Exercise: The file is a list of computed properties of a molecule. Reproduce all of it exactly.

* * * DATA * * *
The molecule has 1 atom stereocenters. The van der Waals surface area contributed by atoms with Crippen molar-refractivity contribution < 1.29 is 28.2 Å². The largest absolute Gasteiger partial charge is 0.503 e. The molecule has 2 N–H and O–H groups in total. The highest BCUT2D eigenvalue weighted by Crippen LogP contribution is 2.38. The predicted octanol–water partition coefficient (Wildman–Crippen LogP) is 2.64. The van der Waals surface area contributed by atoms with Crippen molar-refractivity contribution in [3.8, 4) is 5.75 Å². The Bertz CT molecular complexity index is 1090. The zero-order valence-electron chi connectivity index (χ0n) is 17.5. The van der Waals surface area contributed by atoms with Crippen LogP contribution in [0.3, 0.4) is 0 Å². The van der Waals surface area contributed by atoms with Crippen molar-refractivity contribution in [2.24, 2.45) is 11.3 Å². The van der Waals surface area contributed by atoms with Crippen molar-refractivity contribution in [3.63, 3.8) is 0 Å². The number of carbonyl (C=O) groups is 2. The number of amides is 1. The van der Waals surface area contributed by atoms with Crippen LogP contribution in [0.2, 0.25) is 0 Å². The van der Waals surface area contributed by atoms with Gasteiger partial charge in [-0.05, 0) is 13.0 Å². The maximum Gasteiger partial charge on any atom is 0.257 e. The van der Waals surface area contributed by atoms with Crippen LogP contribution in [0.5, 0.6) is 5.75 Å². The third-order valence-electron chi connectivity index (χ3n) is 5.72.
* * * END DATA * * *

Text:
The molecule has 1 atom stereocenters. The van der Waals surface area contributed by atoms with Crippen molar-refractivity contribution < 1.29 is 28.2 Å². The largest absolute Gasteiger partial charge is 0.503 e. The molecule has 2 N–H and O–H groups in total. The highest BCUT2D eigenvalue weighted by Crippen LogP contribution is 2.38. The predicted octanol–water partition coefficient (Wildman–Crippen LogP) is 2.64. The van der Waals surface area contributed by atoms with Crippen molar-refractivity contribution in [3.8, 4) is 5.75 Å². The Bertz CT molecular complexity index is 1090. The zero-order valence-electron chi connectivity index (χ0n) is 17.5. The van der Waals surface area contributed by atoms with Crippen LogP contribution in [0.3, 0.4) is 0 Å². The van der Waals surface area contributed by atoms with Crippen molar-refractivity contribution in [2.24, 2.45) is 11.3 Å². The van der Waals surface area contributed by atoms with Crippen molar-refractivity contribution in [3.63, 3.8) is 0 Å². The number of carbonyl (C=O) groups is 2. The number of amides is 1. The van der Waals surface area contributed by atoms with Crippen LogP contribution in [0.2, 0.25) is 0 Å². The van der Waals surface area contributed by atoms with Gasteiger partial charge in [-0.05, 0) is 13.0 Å². The maximum Gasteiger partial charge on any atom is 0.257 e. The van der Waals surface area contributed by atoms with Crippen LogP contribution in [0.5, 0.6) is 5.75 Å². The third-order valence-electron chi connectivity index (χ3n) is 5.72.